Having split up in 2004, Orbital have recently returned with their eighth studio album, entitled Wonky. To celebrate this spectacular return to form, State caught up with one half of the electronic wizard brothers, Mr. Paul Hartnoll. Encompassing everything from female folkies, slapping Mike Read on the arse and the how they come up with song titles, we try to discover what exactly happened with Orbital, why they broke up and how they fit in to a musical landscape which has changed entirely.
When you called it a day did you really think that was the end for Orbital?
Totally. As far as I was concerned, that was the end of it, otherwise it’s a bit daft, really. We went for it. We decided to stop.
Why did you get back together then?
I missed it. It’s a bit like driving down the road. You can’t really see the car you’re in but if you get out and watch the car go off in the distance, you think ‘that’s a nice car, I’m pissed off I got out of that car’. About four years later, you catch up with it, jump back in and off we go again. It’s a bit like It’s A Wonderful Life, where you’re quite down on yourself. It takes you to step outside of it to realise, actually, this is a good thing. It’s amazing, really, to be able to step back into something you thought was dead and there’s a whole new world of life there and fully appreciating it this time.
Wonky seems to hark back to the sound of the first four Orbital albums – was that a conscious decision?
What people are hearing is hopefully an honest, good album which is why it sounds like the first four. It probably doesn’t but it kind of does because it’s still us and hopefully if it’s good, it fits in with the other good music we’ve done. We had a very clear objective. We’d done two years of touring, really enjoyed it and said, ‘let’s make some music that we wanna tour with’. We wrote music to play live. Those first four albums are very much done in the spirit of the ‘90s, late-‘80s dance music so because we were thinking about large stages and festivals when we were writing it, it’s got that feel about it. Tracks like ‘Never’ and ‘Stringy Acid’ are very simple which when we play live make sense because they’re loud and big and brash but they still have emotional content.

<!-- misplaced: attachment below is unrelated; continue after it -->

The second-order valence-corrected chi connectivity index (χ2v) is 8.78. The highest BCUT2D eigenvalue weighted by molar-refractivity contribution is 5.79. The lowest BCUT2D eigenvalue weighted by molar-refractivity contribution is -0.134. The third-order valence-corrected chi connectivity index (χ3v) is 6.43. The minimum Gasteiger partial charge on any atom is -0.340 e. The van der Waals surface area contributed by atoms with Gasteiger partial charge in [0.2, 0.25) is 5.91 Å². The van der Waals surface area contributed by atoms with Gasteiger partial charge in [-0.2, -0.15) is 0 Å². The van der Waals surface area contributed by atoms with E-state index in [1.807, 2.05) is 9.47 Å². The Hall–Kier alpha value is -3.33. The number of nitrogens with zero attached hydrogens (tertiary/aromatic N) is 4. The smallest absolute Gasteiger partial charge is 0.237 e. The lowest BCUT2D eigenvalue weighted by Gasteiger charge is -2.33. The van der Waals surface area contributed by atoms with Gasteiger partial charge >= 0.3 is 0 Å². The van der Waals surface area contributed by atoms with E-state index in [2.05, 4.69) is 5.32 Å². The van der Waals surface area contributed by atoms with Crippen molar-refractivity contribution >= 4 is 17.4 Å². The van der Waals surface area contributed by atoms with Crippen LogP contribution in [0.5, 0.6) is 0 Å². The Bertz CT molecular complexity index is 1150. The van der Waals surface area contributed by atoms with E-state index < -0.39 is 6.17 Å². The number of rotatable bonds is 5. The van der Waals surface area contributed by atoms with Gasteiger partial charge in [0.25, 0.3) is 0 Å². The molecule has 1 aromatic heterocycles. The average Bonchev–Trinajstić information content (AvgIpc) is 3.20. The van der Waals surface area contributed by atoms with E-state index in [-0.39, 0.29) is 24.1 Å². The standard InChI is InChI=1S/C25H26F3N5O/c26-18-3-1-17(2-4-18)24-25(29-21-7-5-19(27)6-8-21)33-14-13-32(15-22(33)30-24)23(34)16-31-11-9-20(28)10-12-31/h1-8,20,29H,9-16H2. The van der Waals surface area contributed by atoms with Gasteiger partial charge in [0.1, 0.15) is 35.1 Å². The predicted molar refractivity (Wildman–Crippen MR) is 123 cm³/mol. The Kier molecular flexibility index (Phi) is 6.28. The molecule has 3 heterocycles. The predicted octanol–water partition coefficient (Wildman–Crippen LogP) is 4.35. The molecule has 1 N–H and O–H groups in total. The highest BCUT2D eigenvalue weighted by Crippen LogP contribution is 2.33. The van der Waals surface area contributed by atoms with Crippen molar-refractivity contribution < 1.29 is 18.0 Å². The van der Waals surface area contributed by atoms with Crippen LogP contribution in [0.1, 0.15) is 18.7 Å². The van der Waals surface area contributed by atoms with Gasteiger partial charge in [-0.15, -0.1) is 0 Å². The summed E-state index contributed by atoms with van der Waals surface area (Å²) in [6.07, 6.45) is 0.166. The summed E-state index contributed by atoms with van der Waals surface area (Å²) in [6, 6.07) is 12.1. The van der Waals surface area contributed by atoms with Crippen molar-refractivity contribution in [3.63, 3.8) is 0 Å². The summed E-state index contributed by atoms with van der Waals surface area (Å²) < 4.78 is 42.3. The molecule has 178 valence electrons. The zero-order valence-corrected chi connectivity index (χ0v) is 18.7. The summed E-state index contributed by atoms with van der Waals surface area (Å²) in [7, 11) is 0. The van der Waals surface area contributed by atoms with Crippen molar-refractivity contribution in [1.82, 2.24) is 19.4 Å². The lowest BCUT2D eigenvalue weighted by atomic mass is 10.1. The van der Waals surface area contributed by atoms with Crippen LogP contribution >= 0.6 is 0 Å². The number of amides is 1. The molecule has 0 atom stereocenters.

Zola Jesus and Lady Leshurr are unexpected collaborators for you but work incredibly well. What was it about them that made you want to work with them?
The songs chose them. We thought maybe these songs would be good with a vocal. With Zola Jesus, we felt it would be great to have a wailing goth kind of vocal, a strong voice – definitely female. And then we stumbled across her and she had this really powerful voice, almost like the woman from Propaganda. It was the same with Lady Leshurr. I was listening to the track thinking what if we had some rapping on it, like Missy Elliot, but we couldn’t find many female rappers. Then somebody suggested her so we checked her out and we thought, ‘woah, she’s like a machine gun, she’s perfect’ – we wanted someone who was really sharp on their timing. So it was basically a case of deciding what we wanted and then finding someone who could deliver. Often you collaborate with people over long distance but they both came into the studio on the last week of the album. We were kind of confident of the tracks working as instrumentals if it didn’t come off. But Zola Jesus came down in the last few days and we mixed that and then Lady Leshurr came down the second last day and she just hammered it out quickly in a day and then we mixed it the next day. Which is why the album ended up being called Wonky because that was the last track and it was our celebratory day and we thought, ‘fuck it, let’s call the album Wonky’. We’ve always named things like that, like ‘Chime’, it’s named that because it sounds like a chime, so that track’s called ‘Wonky’ because it’s kind of wonky.